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The warm embrace of hot alcohol

... and that's what makes these alcoholic beverages even sweeter in the winter.

Hot Toddy | Rivington Social
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Hot Toddy | Rivington Social

Scotland, the homeland of whisky, is usually pretty chilly all year round. Perhaps that's why they're home to the hot toddy—a drink the Scots created to warm their bodies when they came down with a cold. Some doctors even recommend a glass of this instead of prescription cough syrup. The best part is that it’s really easy to make. Dissolve some honey with boiling water in a mug and, then top it off with whisky. Add some lemon or cinnamon as a garnish to give it a deeper aroma. Those who are not too familiar with drinking whisky might want to give this a try at a place in Seorae Village. The moment you step into Rivington Social, your eyes will dart towards the massive collection of whiskies. The bartender explains the traditions and different recipes about this healthy drink with such vivacity that watching his passion is just as warming as the drink!

Editor’s Tip

The basic way to drink sake is called acheukang, which means “warm sake.” There’s also oyuwari, where you mix it with warm water, and pouring cold water in your drink makes it mizuwari. Is there anything more special, you ask? Mix in an egg yolk into your warm sake, and you’ll get the sensation of your stomach being cleansed.

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Vin Chaud | Six Months Open
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Vin Chaud | Six Months Open

Vin chaud is a red wine that has been boiled for an hour or two with ginger, apples, oranges, whole cloves, star anise and other ingredients that add more spice. No need for expensive wine, you can even use wine that has been left over. The French call it vin chaud, the Germans glühwein and the British call it “mulled wine.” Tucked behind Sung-ji Motel on Gyeongridan-gil, Six Months Open always brews just enough vin chaud for the day. Their vin chaud has already swept the media, and it’s no surprise it gained so much publicity because they are not stingy with their ingredients (with the exception of ginger, which they do not put in at all). Heavily tied to the Christmas holidays, why not bring on the holiday cheer with a warm, fragrant glass of vin chaud!

Editor’s tip

You can switch around the ingredients that go into vin chaud. Some powdered almonds, cinnamon sticks or nutmeg serve as great additions to this drink. As you boil the wine, the alcohol evaporates and it usually loses its sweet aroma. You can just add a splash of whiskey or a shot of Disaronno to give your vin chaud that extra kick.

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Irish Coffee | Mix & Malt
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Irish Coffee | Mix & Malt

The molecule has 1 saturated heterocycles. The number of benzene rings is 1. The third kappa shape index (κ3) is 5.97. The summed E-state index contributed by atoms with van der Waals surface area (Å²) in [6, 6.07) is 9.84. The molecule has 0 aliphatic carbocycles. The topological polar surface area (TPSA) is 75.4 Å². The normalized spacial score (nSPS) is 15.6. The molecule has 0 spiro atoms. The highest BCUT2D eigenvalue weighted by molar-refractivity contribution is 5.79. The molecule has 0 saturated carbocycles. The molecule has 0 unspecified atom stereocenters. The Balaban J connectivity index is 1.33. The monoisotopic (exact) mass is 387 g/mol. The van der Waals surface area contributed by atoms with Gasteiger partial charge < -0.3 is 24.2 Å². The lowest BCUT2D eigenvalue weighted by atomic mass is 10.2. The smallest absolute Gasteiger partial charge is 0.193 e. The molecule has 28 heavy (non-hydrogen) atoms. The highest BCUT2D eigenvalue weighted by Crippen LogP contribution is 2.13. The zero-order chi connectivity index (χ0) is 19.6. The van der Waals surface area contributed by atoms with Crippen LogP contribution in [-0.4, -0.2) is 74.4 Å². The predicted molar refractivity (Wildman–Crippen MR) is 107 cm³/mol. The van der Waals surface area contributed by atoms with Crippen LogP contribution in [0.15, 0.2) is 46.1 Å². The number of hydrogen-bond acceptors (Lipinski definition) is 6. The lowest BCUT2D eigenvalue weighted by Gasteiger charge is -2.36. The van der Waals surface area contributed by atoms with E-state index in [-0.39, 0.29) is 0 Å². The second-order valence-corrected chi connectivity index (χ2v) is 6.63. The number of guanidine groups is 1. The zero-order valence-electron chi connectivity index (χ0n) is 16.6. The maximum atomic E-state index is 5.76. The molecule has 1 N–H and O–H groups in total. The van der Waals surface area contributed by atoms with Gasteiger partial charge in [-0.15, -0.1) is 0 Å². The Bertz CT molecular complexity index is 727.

As one of the newer artisanal bars in Hyehwa, Mix & Malt is still off the radar to most. This homey bar uses fresh herbs and spices—many of which come straight from their own garden—to concoct some of the best cocktails in this part of the city. The menu is so thorough that placing an order might be the biggest decision patrons make all day. In addition to the classics, Mix & Malt also boasts a number of signature and seasonal specialties, such as their ever-changing mojito varities, each having a superb presentation. Because so much effort is put into each drink, waiting time is a bit longer here than at other bars, so visitors should be prepared to wait. Fortunately, the bar offers plenty of entertainment, from board games to video games to a shuffleboard table. On the second floor, there is a cozy fireplace which makes this our go-to drinking hole in the colder months.

Editor’s tip

Other than an Irish coffee, there are many ways to drink your coffee by adding some liquor. Putting Kahlua or rum in your coffee gives your drink a different flavor. You can even replace your coffee with a chocolate-based drink if you need that extra bit of sugar to take you to your happy place. (Plus, it helps you sleep better.)

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Hyehwa-dong
Warm Sake | Cham-sae-jip (Sparrow’s Nest)
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Warm Sake | Cham-sae-jip (Sparrow’s Nest)

Fugu hirezake is where they take the torched fin or tail of a blowfish and soak it in the sake. It is served hot enough where you need to blow on the surface to cool it down a bit before you take a sip, and as it goes down your throat you can feel the heat rising in your body. To experience the fullness of Fugu hirezake, it’s best to pair it up with a savory, grilled piece of meat. In that sense, you can say that Chamsae-jip has held down the fort of the Cheongjin-dong area for 30 years with Fugu hirezake. With all of their ingredients being locally produced, you can get a taste of their signature dish, the cham-sae (grilled sparrow) skewers, which brings out the best of Fugu hirezake. Although it doesn’t look edible at first sight (it’s grilled from head to tail), you will find this new flavor oddly satisfying.

Editor’s Tip

The basic way to drink sake is called acheukang, which means “warm sake.” There’s also oyuwari, where you mix it with warm water, and pouring cold water in your drink makes it mizuwari. Is there anything more special, you ask? Mix in an egg yolk into your warm sake, and you’ll get the sensation of your stomach being cleansed.

Read more

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